It's easy to talk about empathy. We often talk about how we need to empathize with other people. We need to see things from their perspective or need to understand their side. But that's often as far as it goes. I feel like I see this frequently as a product person. We talk frequently about empathy in our profession. It is a staple in articles and at product management conferences. We need to empathize with our users and customers. But too often it is easy only to pay lip service to empathy. Not to truly empathize and understand.
Empathy vs Sympathy
It's easy to mistake empathy and sympathy. We may feel for someone. That's sympathy. When we see someone in a bad situation and feel sorry for them or sad for them, that's sympathy. There is an important difference between sympathy and empathy. Empathy is feeling with someone. It is about feeling, or trying to feel, the same emotions that that they are feeling.
Brene Brown has a great video about empathy and sympathy. When someone is in a pit, sympathy is looking down on them and telling them you're sorry that they are in that pit. Empathy is about getting into the pit with them.
It can often be difficult in product development to fully embrace empathy, despite all our talk about it. No matter how many conference talks we hear or articles we read, it is so easy to think that our users just don't understand the beauty of our products. Or our users are just dumb. You all know you've thought it at some point.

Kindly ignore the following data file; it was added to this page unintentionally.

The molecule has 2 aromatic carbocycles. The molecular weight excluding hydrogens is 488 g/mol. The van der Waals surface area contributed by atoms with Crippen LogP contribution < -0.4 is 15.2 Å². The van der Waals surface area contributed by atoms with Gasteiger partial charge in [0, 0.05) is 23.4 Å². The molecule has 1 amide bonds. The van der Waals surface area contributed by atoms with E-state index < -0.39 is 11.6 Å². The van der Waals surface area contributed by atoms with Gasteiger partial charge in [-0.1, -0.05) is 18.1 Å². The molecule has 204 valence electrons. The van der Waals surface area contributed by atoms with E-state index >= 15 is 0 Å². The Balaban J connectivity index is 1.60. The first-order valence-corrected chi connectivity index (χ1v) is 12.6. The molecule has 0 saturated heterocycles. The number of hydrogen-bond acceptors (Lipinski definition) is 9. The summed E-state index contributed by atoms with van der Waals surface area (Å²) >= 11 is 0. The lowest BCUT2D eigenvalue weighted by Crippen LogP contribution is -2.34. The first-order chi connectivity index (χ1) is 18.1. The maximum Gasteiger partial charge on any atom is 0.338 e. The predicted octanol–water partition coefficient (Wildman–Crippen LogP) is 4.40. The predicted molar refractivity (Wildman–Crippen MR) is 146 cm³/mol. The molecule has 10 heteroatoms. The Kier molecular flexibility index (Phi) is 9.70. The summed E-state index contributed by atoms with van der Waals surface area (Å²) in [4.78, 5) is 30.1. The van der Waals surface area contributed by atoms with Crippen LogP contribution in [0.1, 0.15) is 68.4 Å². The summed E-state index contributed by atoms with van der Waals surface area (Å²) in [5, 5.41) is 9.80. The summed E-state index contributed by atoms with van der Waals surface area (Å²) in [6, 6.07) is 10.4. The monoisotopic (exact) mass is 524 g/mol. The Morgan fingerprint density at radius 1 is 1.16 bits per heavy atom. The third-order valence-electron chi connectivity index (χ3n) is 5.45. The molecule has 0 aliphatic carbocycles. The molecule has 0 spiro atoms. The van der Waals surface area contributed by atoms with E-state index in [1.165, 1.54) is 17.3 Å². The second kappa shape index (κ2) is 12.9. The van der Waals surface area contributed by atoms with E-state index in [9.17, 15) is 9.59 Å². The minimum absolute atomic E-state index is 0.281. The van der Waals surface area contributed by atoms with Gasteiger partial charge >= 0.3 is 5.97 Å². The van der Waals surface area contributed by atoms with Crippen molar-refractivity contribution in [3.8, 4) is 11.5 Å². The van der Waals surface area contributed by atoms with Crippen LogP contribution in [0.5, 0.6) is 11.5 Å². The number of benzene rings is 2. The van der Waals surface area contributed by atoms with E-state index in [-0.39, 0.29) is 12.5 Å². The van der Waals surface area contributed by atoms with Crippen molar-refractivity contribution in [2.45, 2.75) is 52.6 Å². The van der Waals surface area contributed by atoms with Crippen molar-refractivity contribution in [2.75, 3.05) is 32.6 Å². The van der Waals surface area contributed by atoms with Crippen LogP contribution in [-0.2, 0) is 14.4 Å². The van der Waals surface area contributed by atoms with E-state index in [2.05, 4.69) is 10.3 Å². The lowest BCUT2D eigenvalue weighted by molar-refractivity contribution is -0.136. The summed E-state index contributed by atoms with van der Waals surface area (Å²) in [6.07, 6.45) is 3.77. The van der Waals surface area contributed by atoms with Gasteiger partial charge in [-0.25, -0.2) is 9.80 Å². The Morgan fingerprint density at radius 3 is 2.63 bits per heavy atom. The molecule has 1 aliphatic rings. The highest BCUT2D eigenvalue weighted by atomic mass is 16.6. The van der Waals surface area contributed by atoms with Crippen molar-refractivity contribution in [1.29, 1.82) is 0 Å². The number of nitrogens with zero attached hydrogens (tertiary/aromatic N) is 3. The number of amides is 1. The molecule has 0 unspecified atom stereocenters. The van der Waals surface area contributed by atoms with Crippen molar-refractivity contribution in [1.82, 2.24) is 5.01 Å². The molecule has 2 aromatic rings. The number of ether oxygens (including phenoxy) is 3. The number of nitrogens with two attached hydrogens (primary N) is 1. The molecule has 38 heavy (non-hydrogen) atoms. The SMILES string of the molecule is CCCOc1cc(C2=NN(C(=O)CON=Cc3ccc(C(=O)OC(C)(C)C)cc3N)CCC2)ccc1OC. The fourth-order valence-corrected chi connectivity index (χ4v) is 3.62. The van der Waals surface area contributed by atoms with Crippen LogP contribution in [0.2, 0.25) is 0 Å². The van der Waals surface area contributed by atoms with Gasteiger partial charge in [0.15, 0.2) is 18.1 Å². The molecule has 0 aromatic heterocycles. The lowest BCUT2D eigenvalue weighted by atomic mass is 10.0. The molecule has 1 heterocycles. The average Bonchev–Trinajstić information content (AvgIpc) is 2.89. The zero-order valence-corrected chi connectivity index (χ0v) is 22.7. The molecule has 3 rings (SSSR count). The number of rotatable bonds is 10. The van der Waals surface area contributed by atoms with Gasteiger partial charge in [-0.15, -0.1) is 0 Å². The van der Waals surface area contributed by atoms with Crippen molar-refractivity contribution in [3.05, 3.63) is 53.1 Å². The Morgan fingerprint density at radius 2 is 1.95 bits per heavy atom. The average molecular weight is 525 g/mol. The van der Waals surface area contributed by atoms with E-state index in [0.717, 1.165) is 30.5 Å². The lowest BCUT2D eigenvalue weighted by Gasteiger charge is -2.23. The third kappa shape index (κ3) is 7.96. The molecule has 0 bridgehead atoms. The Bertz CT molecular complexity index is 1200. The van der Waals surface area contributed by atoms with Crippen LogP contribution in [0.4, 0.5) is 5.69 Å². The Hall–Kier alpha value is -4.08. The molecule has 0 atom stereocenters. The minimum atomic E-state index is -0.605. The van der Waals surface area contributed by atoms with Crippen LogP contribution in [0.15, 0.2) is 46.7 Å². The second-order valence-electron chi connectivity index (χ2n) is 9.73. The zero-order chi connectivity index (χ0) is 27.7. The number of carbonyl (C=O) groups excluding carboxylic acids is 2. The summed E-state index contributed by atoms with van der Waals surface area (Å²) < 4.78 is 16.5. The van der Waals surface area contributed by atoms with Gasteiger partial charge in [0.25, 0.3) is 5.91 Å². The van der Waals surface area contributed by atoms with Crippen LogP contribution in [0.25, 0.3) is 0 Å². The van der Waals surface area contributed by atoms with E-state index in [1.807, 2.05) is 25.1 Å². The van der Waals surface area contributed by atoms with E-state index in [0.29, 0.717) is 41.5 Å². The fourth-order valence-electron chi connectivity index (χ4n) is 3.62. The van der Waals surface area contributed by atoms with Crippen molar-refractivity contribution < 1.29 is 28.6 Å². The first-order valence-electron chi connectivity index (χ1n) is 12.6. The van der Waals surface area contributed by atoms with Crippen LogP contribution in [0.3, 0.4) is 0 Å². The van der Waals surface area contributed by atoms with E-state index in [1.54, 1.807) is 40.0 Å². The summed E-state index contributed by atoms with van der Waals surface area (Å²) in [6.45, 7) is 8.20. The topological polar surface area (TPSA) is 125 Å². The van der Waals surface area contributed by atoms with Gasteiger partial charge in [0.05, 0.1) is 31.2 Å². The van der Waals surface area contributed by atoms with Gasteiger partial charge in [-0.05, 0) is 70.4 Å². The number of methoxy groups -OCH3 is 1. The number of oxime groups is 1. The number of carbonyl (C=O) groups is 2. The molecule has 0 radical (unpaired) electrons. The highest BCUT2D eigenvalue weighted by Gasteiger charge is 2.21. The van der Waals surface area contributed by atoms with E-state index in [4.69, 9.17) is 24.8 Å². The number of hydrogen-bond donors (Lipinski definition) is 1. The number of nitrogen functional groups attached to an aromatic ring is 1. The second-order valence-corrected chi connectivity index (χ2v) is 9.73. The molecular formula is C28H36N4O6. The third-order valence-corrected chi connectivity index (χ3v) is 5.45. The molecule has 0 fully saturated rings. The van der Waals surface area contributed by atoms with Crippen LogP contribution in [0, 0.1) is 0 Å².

But your users aren't any more dumb than you are. The truth is that we all don't really care about products any more than we care about ourselves and our own lives. Why should we? I don't really care about the apps I use, but only how they improve my life. And if they don't do that in a way that makes sense to me, then why should I use them? Or why should I care?
So as we look around, we need to take a moment to go deeper into the "why" behind what people are doing. Understanding their true motivations, and then finding within ourselves the similar emotions that drive our motivations, will allow us to much better understand and empathize.
We were with our son at a restaurant recently when he spilled some water on his shirt. He was horribly embarrassed since we were out in public and he was wearing a nice shirt. It wasn't a big deal. It was only water. But it was a big deal to him. Rather than try to convince him it wasn't a big deal or that it would dry, I tried to practice exactly what I'm preaching here. I told him how frustrating it is to spill water on yourself in public. I then showed him the place on my sport coat where I had spilled water earlier that day and told him how frustrated I was too. We talked about the frustration together and he really enjoyed having someone to commiserate with whom knew what it was like. To not be alone.
Ultimately, embracing empathy is about finding the emotions within ourselves to find understanding. We may not fully understand everything that someone else is going through, and that's okay. Sometimes it's just about understanding that we can share the same pit together for a time.
As we embrace empathy, as product professionals and as people we can build the products that will not only move the world forward, but we can build the communities and the organizations that will make the world better. We can build the understanding person to person to make each other better.
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